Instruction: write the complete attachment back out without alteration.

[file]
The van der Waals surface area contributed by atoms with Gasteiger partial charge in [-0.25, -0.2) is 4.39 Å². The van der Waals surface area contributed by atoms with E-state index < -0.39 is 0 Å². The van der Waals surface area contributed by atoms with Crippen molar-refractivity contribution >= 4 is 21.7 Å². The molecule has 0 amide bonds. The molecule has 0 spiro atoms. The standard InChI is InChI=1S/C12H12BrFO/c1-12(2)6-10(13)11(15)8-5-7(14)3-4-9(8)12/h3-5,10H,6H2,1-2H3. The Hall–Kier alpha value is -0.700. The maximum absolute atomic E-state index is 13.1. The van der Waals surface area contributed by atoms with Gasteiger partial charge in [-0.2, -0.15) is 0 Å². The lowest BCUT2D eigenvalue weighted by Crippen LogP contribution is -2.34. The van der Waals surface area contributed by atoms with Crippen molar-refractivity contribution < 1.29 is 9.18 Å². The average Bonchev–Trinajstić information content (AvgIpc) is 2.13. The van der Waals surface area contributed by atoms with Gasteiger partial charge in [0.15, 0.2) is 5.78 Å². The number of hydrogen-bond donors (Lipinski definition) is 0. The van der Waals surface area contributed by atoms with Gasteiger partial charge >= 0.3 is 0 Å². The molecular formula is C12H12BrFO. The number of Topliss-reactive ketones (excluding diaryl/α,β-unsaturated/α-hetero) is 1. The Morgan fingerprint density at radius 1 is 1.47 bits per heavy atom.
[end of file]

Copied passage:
The van der Waals surface area contributed by atoms with Gasteiger partial charge in [-0.25, -0.2) is 4.39 Å². The van der Waals surface area contributed by atoms with E-state index < -0.39 is 0 Å². The van der Waals surface area contributed by atoms with Crippen molar-refractivity contribution >= 4 is 21.7 Å². The molecule has 0 amide bonds. The molecule has 0 spiro atoms. The standard InChI is InChI=1S/C12H12BrFO/c1-12(2)6-10(13)11(15)8-5-7(14)3-4-9(8)12/h3-5,10H,6H2,1-2H3. The Hall–Kier alpha value is -0.700. The maximum absolute atomic E-state index is 13.1. The van der Waals surface area contributed by atoms with Gasteiger partial charge in [-0.2, -0.15) is 0 Å². The lowest BCUT2D eigenvalue weighted by Crippen LogP contribution is -2.34. The van der Waals surface area contributed by atoms with Crippen molar-refractivity contribution < 1.29 is 9.18 Å². The average Bonchev–Trinajstić information content (AvgIpc) is 2.13. The van der Waals surface area contributed by atoms with Gasteiger partial charge in [0.15, 0.2) is 5.78 Å². The number of hydrogen-bond donors (Lipinski definition) is 0. The van der Waals surface area contributed by atoms with Gasteiger partial charge >= 0.3 is 0 Å². The molecular formula is C12H12BrFO. The number of Topliss-reactive ketones (excluding diaryl/α,β-unsaturated/α-hetero) is 1. The Morgan fingerprint density at radius 1 is 1.47 bits per heavy atom.